News, Politics

How Iranian Conflict Is Likely To Influence Georgia In November

On Thursday, demonstrators protest outside the U.S. Capitol in Washington during a House vote to measure limiting President Donald Trump's ability to take military action against Iran. Recent events involving Iran have created even more division in an already polarized U.S. political landscape.
On Thursday, demonstrators protest outside the U.S. Capitol in Washington during a House vote to measure limiting President Donald Trump's ability to take military action against Iran. Recent events involving Iran have created even more division in an already polarized U.S. political landscape.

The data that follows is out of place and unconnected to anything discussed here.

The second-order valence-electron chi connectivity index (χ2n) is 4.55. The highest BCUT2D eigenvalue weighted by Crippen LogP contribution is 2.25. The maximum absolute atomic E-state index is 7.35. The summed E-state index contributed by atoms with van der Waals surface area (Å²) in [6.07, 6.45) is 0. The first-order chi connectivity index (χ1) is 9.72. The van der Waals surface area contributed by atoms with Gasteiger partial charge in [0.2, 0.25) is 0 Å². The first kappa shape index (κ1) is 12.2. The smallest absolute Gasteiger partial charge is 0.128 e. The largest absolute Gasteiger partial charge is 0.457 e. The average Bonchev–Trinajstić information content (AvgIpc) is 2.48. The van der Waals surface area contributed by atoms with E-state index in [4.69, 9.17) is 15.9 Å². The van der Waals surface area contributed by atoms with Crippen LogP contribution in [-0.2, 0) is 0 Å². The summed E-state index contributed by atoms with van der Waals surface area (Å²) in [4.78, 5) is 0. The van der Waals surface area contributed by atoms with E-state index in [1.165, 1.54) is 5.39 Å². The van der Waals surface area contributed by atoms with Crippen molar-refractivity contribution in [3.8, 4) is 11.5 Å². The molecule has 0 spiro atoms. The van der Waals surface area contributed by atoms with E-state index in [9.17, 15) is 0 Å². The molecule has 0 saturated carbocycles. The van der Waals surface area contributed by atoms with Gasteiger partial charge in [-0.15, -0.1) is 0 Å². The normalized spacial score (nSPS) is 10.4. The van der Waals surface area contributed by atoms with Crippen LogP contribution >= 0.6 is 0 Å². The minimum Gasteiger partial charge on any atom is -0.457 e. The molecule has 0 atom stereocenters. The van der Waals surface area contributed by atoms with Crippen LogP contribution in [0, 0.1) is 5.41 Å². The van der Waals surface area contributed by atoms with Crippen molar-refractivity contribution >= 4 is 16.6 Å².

Credit Jose Luis Magana / Associated Press

The United States’ recent strike that killed Iranian military commander Qasem Soleimani, followed by Iran’s subsequent revenge missile attack on a U.S. military base, has created even more division in an already polarized political landscape.

Republican U.S. Rep. Doug Collins of Gainesville, Georgia, claimed Wednesday on the Fox Business Channel that the incident proved Democrats are “in love with terrorists.” Similar rhetoric came from Democrats.

Is this evidence of a new low in an already separated U.S., or a repeat of the status quo?

Professor Kerwin Swint is director of the School of Government and International Affairs at Kennesaw State University, and on Thursday’s “All Things Considered,” he spoke with WABE’s Jim Burress about the potential political ramifications possibly tied to Iran.